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Mauro Rossi

Philosophy Professor at the Université du Québec à Montréal (UQAM)

Positions held

2008-2009 to 2009-2010 Postdoctoral researcher(s)
2010-2011 Associate researcher(s),
2011-2012 to 2013-2014 Associate researcher(s),
2014-2015 to today Co-researcher(s),
2017-2018 to today Axis direction,

Flagship themes


I am a Professor at the Université du Québec à Montréal (UQAM). Before joining UQAM in 2010, I completed a PhD in Philosophy at the London School of Economics in 2009, under the supervision of Richard Bradley, and spent two years (2008-2010) as a postdoctoral fellow at the Centre de Recherche en Éthique de l’Université de Montréal (CRÉUM).

My research interests are in value theory and prudential psychology. More specifically, I am currently working on three projects.

  1. Wellbeing and Happiness (with Christine Tappolet)

In this project, we pursue four main goals. First, we provide an analysis of the concept good for, which is crucial for understanding the concept of wellbeing. Second, we develop a new eudemonistic account of wellbeing in terms of fitting happiness. In order to do this, we defend an affective theory of happiness, according to which the latter consists in an overall positive affective experience of values. Third, we develop a general account of affective states such as emotions, moods and sensory pleasures, as well as of the nature of affectivity. Finally, we offer an account of the relation between wellbeing and virtues, which emphasizes the constitutive relation between emotions and virtues.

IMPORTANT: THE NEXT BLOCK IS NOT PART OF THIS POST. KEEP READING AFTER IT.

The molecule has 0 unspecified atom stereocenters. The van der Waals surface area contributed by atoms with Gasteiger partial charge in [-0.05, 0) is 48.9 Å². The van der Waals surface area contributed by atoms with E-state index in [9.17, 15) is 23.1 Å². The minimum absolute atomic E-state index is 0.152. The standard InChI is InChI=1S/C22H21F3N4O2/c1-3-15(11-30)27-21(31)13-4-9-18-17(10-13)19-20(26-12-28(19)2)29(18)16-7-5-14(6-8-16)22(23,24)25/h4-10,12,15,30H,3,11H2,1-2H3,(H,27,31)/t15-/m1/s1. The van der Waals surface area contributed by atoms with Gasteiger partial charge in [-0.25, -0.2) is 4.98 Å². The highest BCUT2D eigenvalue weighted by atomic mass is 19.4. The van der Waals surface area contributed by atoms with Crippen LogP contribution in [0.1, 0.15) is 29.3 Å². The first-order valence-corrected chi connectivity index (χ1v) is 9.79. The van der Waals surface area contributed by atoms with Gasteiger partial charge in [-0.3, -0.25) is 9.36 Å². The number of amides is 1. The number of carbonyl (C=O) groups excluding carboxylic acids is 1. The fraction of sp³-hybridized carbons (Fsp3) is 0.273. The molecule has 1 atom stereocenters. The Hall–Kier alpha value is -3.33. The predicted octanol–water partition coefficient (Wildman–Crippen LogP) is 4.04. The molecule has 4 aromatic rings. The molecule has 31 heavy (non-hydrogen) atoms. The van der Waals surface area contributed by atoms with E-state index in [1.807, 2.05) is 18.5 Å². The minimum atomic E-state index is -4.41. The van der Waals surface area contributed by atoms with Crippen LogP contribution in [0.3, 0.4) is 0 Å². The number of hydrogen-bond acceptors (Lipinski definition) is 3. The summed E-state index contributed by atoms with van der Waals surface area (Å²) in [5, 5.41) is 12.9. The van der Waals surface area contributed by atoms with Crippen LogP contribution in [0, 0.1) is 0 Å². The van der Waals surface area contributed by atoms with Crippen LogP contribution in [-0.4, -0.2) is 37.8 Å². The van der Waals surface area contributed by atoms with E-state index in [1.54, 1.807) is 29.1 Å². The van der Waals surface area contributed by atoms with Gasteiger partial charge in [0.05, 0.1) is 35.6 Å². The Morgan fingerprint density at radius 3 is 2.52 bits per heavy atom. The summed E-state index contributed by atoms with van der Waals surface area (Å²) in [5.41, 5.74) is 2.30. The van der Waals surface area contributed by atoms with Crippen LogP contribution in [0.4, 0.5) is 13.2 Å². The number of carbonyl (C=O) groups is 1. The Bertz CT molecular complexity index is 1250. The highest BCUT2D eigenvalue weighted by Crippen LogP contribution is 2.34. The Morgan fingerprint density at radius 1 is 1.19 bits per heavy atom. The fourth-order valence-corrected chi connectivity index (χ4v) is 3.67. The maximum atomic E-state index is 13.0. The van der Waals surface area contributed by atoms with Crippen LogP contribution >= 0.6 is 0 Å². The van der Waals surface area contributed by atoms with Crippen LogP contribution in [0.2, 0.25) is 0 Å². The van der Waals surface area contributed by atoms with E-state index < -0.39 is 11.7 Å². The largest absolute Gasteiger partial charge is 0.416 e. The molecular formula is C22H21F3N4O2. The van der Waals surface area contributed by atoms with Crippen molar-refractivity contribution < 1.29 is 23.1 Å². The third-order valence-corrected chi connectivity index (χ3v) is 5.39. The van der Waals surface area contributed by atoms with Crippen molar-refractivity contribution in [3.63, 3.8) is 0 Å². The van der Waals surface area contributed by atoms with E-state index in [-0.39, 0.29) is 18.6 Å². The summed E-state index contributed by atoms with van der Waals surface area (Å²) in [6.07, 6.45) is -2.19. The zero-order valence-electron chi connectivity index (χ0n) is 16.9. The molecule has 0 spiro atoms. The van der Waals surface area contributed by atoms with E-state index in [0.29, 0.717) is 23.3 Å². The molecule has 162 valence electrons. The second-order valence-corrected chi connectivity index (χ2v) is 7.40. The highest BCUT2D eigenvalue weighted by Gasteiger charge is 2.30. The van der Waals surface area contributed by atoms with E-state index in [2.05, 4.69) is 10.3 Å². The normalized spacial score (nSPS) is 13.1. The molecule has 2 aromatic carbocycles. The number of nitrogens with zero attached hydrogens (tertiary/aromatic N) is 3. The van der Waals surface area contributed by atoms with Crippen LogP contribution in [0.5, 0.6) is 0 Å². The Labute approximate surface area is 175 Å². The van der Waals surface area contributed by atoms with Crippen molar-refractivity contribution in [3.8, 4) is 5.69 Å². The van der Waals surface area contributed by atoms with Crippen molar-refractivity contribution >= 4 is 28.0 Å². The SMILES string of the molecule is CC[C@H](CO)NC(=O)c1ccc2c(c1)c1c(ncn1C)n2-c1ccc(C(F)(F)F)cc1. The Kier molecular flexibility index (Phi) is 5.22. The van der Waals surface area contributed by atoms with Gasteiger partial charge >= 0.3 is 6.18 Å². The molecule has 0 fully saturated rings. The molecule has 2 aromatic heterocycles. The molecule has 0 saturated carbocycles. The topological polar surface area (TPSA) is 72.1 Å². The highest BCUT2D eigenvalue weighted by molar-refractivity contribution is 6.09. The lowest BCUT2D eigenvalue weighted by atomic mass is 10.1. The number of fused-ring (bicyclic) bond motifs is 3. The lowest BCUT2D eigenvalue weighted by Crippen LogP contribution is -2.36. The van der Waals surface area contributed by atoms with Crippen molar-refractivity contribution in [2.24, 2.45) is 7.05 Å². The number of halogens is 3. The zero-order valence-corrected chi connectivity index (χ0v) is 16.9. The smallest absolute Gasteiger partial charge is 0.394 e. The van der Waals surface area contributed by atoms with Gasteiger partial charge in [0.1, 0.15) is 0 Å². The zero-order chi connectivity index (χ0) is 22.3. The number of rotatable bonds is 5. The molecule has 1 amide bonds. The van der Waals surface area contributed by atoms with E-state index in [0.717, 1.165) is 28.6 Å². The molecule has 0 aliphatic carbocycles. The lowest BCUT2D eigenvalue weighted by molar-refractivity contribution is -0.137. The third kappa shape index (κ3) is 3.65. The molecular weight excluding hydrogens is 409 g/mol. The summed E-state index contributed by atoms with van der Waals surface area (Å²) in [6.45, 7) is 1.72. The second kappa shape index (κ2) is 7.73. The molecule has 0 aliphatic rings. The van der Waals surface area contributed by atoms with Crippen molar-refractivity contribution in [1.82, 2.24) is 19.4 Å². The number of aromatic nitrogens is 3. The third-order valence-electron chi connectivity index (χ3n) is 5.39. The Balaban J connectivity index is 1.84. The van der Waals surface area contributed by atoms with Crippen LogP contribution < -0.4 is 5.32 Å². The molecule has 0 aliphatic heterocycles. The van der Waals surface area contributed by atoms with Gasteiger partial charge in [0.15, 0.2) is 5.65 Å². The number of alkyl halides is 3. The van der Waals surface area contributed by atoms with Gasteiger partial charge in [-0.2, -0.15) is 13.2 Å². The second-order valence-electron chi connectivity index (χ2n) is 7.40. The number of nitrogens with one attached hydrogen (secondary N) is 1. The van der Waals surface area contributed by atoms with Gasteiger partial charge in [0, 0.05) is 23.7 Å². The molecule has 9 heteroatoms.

1. The Nature and Value of Childhood (with Andrée-Anne Cormier)

Our goal in this project is to develop an account of the nature and value of childhood. The main questions we consider are the following.  What is a child? Is being a child a bad, neutral or good state to be in? In what sense, if any, does children’s wellbeing differ from adults’ wellbeing? What determines the overall value of childhood?

  1. The Fitting-Attitude Analysis of Comparative Value

According to the fitting-attitude analysis of value, to judge that an item is good is to judge that that item is a fitting object of a favorable attitude. My aim in this project is to extend the fitting-attitude analysis and to offer an account of comparative value relations (i.e. ‘betterness’, ‘equality’, ‘worseness’, ‘parity’), value degrees and of the more general notions of value comparability and value incomparability.


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